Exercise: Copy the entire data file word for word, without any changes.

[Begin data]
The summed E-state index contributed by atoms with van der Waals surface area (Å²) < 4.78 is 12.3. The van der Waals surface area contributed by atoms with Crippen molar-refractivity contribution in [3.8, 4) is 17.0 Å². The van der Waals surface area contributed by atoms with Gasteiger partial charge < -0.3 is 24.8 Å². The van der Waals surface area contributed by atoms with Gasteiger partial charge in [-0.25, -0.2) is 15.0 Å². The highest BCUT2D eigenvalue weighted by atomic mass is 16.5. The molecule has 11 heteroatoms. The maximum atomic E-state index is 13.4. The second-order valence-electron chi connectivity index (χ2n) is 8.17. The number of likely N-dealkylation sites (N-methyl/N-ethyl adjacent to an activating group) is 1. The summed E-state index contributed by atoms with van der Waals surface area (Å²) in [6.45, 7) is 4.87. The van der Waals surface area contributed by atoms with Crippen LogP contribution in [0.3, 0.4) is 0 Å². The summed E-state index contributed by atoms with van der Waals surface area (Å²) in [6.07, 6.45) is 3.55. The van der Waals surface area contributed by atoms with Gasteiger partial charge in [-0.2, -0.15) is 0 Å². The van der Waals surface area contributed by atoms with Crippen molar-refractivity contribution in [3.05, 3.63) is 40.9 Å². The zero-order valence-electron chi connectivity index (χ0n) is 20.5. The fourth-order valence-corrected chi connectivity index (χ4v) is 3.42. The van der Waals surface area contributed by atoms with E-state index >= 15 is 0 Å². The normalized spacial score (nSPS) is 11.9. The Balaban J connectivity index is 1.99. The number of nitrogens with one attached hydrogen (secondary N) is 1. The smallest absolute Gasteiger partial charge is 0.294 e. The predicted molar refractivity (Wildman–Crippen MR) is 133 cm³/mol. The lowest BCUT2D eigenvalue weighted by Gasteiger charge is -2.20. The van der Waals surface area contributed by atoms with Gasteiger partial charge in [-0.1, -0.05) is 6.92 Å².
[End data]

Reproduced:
The summed E-state index contributed by atoms with van der Waals surface area (Å²) < 4.78 is 12.3. The van der Waals surface area contributed by atoms with Crippen molar-refractivity contribution in [3.8, 4) is 17.0 Å². The van der Waals surface area contributed by atoms with Gasteiger partial charge < -0.3 is 24.8 Å². The van der Waals surface area contributed by atoms with Gasteiger partial charge in [-0.25, -0.2) is 15.0 Å². The highest BCUT2D eigenvalue weighted by atomic mass is 16.5. The molecule has 11 heteroatoms. The maximum atomic E-state index is 13.4. The second-order valence-electron chi connectivity index (χ2n) is 8.17. The number of likely N-dealkylation sites (N-methyl/N-ethyl adjacent to an activating group) is 1. The summed E-state index contributed by atoms with van der Waals surface area (Å²) in [6.45, 7) is 4.87. The van der Waals surface area contributed by atoms with Crippen LogP contribution in [0.3, 0.4) is 0 Å². The summed E-state index contributed by atoms with van der Waals surface area (Å²) in [6.07, 6.45) is 3.55. The van der Waals surface area contributed by atoms with Gasteiger partial charge in [-0.2, -0.15) is 0 Å². The van der Waals surface area contributed by atoms with Crippen molar-refractivity contribution in [3.05, 3.63) is 40.9 Å². The zero-order valence-electron chi connectivity index (χ0n) is 20.5. The fourth-order valence-corrected chi connectivity index (χ4v) is 3.42. The van der Waals surface area contributed by atoms with E-state index >= 15 is 0 Å². The normalized spacial score (nSPS) is 11.9. The Balaban J connectivity index is 1.99. The number of nitrogens with one attached hydrogen (secondary N) is 1. The smallest absolute Gasteiger partial charge is 0.294 e. The predicted molar refractivity (Wildman–Crippen MR) is 133 cm³/mol. The lowest BCUT2D eigenvalue weighted by Gasteiger charge is -2.20. The van der Waals surface area contributed by atoms with Gasteiger partial charge in [-0.1, -0.05) is 6.92 Å².